In 2017, China laid out a three-step roadmap to become the world leader in AI by 2030. It hopes to make the industry worth 1 trillion yuan, or $147.7 billion, within the next decade. Already, it has announced billions in funding for innovative startups and launched programmes to entice researchers. It might not be long before it gains an edge over the US. That said, the US continues to pave the way, as is the case with many new fields of technology.
Anyone who runs a business knows that one of the hardest things to do is accuse a customer of malfeasance. That's why, before members of Scandinavian Airlines' (SAS) fraud detection unit accuse a customer of attempting to scam the carrier's loyalty points program, the detectives need confidence that their case is solid. "It would hurt us even more if we accidentally managed to say that something is fraud, but it isn't," said Daniel Engberg, head of data analytics and artificial intelligence for SAS, which is headquartered in Stockholm, Sweden. The airline is currently flying a reduced schedule with limited in-flight services to help slow the spread of COVID-19, the disease caused by the novel coronavirus. Before the restrictions, SAS handled more than 800 departures per day and 30 million passengers per year.
Google warned on Thursday that the EU's definition of artificial intelligence was too broad and that Brussels must refrain from over-regulating a crucial technology. The search and advertising giant made its argument in feedback to the European Commission, the EU's powerful regulator that has reached out to big tech as it draws up ways to set new rules for AI. The EU has not decided yet on how to regulate AI, but is putting most of its focus on what it calls "high risk" sectors, such as healthcare and transport. It's plans, to be spearheaded by EU commissioners Margrethe Vestager and Thierry Breton, are not expected until the end of the year. "A clear and widely understood definition of AI will be a critical foundational element for an effective AI regulatory framework," the company said in its 45-page submission.
General AI (Artificial Intelligence) is coming closer thanks to combining neural networks, narrow AI and symbolic AI. Yves Mulkers, Data strategist and founder of 7wData talked to Wouter Denayer, Chief Technology Officer at IBM Belgium, to share his enlightening insights on where we are and where we are going with Artificial Intelligence. Join us in our chat with Wouter. Yves Mulkers Hi and welcome, today we're together with Wouter Denayer, Chief Technology Officer at IBM. Wouter, you're kind of authority in Belgium and I think outside the borders of Belgium as well on artificial intelligence. Can you tell me a bit more about what you're doing at IBM and What keeps you busy?
Explainable artificial intelligence (AI) is attracting much interest in medicine. Technically, the problem of explainability is as old as AI itself and classic AI represented comprehensible retraceable approaches. However, their weakness was in dealing with uncertainties of the real world. Through the introduction of probabilistic learning, applications became increasingly successful, but increasingly opaque. We argue that there is a need to go beyond explainable AI.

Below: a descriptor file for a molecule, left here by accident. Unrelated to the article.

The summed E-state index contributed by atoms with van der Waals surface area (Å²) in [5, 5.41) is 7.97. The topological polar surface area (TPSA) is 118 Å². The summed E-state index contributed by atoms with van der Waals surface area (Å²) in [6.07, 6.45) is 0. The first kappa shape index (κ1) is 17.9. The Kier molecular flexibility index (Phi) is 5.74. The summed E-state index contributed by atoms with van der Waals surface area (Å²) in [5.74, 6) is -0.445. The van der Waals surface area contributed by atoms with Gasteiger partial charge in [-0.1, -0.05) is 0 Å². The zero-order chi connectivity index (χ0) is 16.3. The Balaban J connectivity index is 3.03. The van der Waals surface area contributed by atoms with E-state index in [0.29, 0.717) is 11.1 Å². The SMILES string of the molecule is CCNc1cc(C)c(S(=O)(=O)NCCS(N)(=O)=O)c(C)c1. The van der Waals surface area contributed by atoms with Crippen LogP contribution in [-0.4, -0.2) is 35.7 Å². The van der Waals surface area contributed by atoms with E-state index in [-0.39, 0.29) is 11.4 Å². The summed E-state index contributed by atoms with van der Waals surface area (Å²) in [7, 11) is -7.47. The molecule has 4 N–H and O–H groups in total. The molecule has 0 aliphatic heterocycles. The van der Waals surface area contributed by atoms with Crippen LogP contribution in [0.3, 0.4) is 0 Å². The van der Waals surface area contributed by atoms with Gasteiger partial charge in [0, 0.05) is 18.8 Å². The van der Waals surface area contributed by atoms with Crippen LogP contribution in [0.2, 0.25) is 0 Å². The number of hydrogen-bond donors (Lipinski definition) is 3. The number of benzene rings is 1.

There is a growing consensus that artificial intelligence ethics instruction is critical, and must extend beyond computer sciences courses. Ethics and technology have always been tightly interwoven, but as artificial intelligence (AI) marches forward and impacts society in new and novel ways, the stakes--and repercussions--are growing. "There is potential for (AI) to be used in ways that society disapproves of," observes David S. Touretzky, a research professor in the computer science department at Carnegie Mellon University. One idea that's gaining momentum is AI ethics instruction in schools. Groups such as AI4K12 and the MIT Media Lab have begun to study the issue and develop AI learning frameworks for K-12 students.
As we've seen unfold in recent years, artificial intelligence (AI), machine learning (ML) and data analytics are rapidly changing the speed at which the retail industry operates. As these technologies become increasingly popular among leading retail companies, it's clear that early adopters of AI have seen a sizable financial advantage compared to retailers that haven't yet adopted the technology. Non-adopters will need to erode their margin to stay competitive on price, while adopters with sizable financial gain will be able to weather volatility on price inputs. AI is being used as a differentiating factor between smaller retailers as a way to get ahead and capture market share. The gap between adopters and non-adopters will continue to grow, meaning AI is no longer just a way to get ahead of competitors -- it's become a pivotal part of staying relevant in the industry and maintaining innovation.
Digital marketing relies on leveraging insights from the copious amounts of data that gets created every time a customer interacts with a digital asset. In 2020, we anticipate a significant uptick in the mainstreaming of AI and machine learning use cases in digital marketing across several areas. In the past year, online search has had several AI and machine learning developments. Google is leading the pack with exciting applications in information retrieval. For example, Google's BERT technology can process a word in the context of all the other terms in a sentence, rather than one-by-one in order.